And now, for the WFH! Those prods to get back to work trap employees at their computers. Taking phone calls, texting, and messaging, or just thinking while going for a walk or drawing things out *on paper* would not factor into a productivity score. Tattleware also adds to the trauma, exhaustion and overwhelm employees are experiencing. Overwhelmed brains are slow to learn, process, and produce, and piling on more work and increasing the consequences doesn’t help. On a deeper level, that the software is even purchased belies how little the company values its employees, and disintegrates the trust the employee may have had in the company.
While the first two make people less productive, the third is an absolute security risk: unhappy, undervalued employees should not be relied on to maintain the security and safety of the company, it’s intellectual property, it’s relationships, or its staff. When I was interning in the intelligence community, one of my younger colleagues who felt unappreciated flouted the rules, mapping a route from our office location on his desktop, and putting us all at risk. Losing employee buy-in opens a company up to these intentional or unintentional risks.
Unhappy folks are also likely to leave. Replacing staff could be more harmful to your bottom line than having a few weeks of lower productivity, and an NDA can’t protect against all security concerns arising from messy breakups. Departures also send institutional knowledge - your secret sauce, your strategy, your client lists and relationships - outside of the company on the wings of a person who no longer sees themselves aligned with the company’s mission.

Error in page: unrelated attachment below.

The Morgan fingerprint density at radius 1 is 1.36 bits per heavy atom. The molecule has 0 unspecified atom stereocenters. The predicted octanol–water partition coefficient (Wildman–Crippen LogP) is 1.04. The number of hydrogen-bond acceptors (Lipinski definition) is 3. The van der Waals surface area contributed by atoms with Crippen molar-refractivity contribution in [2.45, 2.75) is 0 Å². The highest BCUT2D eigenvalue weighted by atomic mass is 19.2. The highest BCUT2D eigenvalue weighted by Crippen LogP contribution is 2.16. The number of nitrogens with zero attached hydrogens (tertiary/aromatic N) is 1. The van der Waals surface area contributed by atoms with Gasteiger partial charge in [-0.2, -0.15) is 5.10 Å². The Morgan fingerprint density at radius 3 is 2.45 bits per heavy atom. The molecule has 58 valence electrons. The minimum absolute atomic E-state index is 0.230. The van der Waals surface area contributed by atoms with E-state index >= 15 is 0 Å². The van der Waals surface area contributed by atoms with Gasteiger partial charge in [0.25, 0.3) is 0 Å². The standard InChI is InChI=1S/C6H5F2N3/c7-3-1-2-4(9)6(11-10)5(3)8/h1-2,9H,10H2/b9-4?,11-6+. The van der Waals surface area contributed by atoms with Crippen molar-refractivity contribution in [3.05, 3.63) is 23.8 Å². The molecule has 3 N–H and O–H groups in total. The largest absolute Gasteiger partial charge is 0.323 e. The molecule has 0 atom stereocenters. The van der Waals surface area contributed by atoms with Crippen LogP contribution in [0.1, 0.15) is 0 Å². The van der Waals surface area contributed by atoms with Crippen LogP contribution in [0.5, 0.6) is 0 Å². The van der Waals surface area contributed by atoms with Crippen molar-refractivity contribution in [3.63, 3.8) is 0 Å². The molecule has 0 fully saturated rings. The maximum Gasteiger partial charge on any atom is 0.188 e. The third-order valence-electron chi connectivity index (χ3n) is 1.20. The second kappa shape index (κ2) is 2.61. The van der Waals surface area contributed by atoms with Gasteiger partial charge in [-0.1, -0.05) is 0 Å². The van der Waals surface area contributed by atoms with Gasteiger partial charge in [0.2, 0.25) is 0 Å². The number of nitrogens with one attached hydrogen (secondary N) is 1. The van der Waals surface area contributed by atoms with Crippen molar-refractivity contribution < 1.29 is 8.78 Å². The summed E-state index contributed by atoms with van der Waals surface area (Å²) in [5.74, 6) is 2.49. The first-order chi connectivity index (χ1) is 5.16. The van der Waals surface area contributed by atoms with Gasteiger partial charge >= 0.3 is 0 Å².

So, if you see your company heading down this path in the new work-from-home culture, you’re not alone. And you don’t have to take the riskier path - implementing these tattleware tools - because while it seems to be the easier fix, like so much of tech it will likely just make things actually worse, not better, if you're not addressing the foundation.
Start by rethinking your organizational design. I’m fond of NOBL’s organizational charter planning tool, and their explainer on planning in uncertain times. What sticks out is the intentional building of trust into the organization’s culture through communication and transparency, up and down the hierarchy. The Motley Fool is known for this, and their culture blog is full of ideas and anecdotes. To build buy-in, we also believe that decisions must be sourced from your team; the International Refugee Assistance Project’s Becca Heller credits listening to her staff with figuring out how to pivot the organization during the Muslim travel ban. As these changes may compound employee overwhelm, you’ll want to consider a change management plan; we like Forbes’ series on reopening and on change during COVID, and use the tools we got from Change Guides, LLC’s change management certification training. Konterra Group is also here to help you consider the psychological safety of your employees, during COVID and all its incumbent changes.